Customer Data at Risk

Customer Experience
Customer Experience
Opportunities for data breaches increase as companies share data with third parties. Is your information security bullet-proof?

Gerhard Lindenmayer recently decided that the time had come to completely overhaul his company's data security process.

The growing number of customer data breaches made it clear to Lindenmayer, CIO of telemarketer DialAmerica, that he needed to establish a better method of protecting his clients' data-especially in the case of sharing information with third parties. "Until five years ago we didn't even have any security on the doors," Lindenmayer says. "But we've gone through some awakening years and now we've turned it around completely."

DialAmerica isn't alone in facing this growing threat. More than ever customers' personal and private data is being shared between organizations-particularly in such industries as financial services, healthcare, and insurance that house large amounts of sensitive customer information-thus increasing the risk of data security breaches.

Prat Moghe, chief technology officer and founder of Tizor, a provider of data protection solutions, says one of the biggest challenges for these enterprises is that they have suddenly been forced by law to share customer data with partners and aren't prepared internally. Such circumstances have placed them at risk for breaches. "They don't know how much data they have or where it is," Moghe says. "We have companies that have said, 'We have social security numbers, but we don't know where they are; we don't know where the data is sitting, let alone who is accessing it, or when it's being accessed.'"

Arabella Hallawell, research vice president of Gartner's security and privacy organization, says companies that deal with a large number of third parties face this challenge because often they are unaware of the transfers happening and don't have the power to enforce security procedures on the third party. "If it's a partner, you can't necessarily dictate the security practices that you want to see because you may be totally dependent on a business partner to provide certain functions," Hallawell says. "It's a lot easier to control security when a third party is coming into your organization because you can dictate adequate controls."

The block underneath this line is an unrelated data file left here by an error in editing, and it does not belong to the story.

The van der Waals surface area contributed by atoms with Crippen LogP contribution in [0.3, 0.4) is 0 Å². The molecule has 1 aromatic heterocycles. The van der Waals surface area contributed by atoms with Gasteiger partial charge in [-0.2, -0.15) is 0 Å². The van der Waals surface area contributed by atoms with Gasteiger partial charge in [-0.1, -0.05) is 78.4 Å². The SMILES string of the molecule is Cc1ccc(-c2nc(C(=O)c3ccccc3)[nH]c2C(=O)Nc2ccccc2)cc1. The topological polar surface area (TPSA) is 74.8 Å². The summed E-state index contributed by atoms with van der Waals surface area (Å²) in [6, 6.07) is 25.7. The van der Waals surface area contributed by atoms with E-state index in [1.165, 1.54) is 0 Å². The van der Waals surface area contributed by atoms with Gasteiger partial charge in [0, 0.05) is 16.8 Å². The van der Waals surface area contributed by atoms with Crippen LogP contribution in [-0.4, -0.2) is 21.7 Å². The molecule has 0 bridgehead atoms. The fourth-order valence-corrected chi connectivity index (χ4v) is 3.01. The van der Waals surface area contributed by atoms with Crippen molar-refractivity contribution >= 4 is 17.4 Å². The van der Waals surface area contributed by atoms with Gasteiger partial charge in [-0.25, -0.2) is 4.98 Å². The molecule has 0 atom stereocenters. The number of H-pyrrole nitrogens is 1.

Hallawell says future legislation should start driving change, but until that happens, she recommends three steps to take when sharing data with partners: define the contract terms for security, require the third party to provide an audit, and limit how widely certain types of information are distributed.

DialAmerica's approach is to lead its partner companies in establishing data security best practices. Lindenmayer says the organization is even more secure now than its bank clients. Even so, its data security process continues to evolve.
A cornerstone of the process is an in-depth employee information security policy, created in 2001. CEO Art Conway met every day for weeks with small groups of the company's 300 employees to walk through the policy. "It's important that they know what's expected of them and what they need to do," Lindenmayer says. "They were also personally handed a copy of the [security policy] book." In addition, employees were tested to determine if they read the manuals. The company also decided who could access customer data, established controls, and determined how to dispose of data.

A cross-functional team, led by an information security officer, continuously enforces and improves the security policy. It also meets regularly to inspect the enterprise in search of possible breaches. Lindenmayer says that as a result DialAmerica has never experienced a data breach. "When we run out of things that can be improved, we rotate and go through the process over and over," he says. "Security is an ongoing thing; it's something you have to do every day. Having a system that tells me that someone is hacking into my network doesn't do any good unless I monitor the log on a daily basis."

Lindenmayer says the company's information security officer controls the policies and a network security group reports to him. Another group, called Microsystems, oversees the servers and storage systems. In addition to establishing governance, DialAmerica underwent a "hardening" of systems in which all servers were updated and patched with antivirus definitions. On the network side, once a year the company conducts penetration testing on its firewalls,
in which a hired firm tries
to hack into DialAmerica's network. Afterward it scores the company on how well the network withstood the breach.

"We're pretty diligent about staying on top of the technology," Lindenmayer says. "It's a state of mind you have to be in. There's no one thing in particular you can do to keep your data safe. It has to be a layered approach-physical security, logical security, and network security, and one has to complement the other."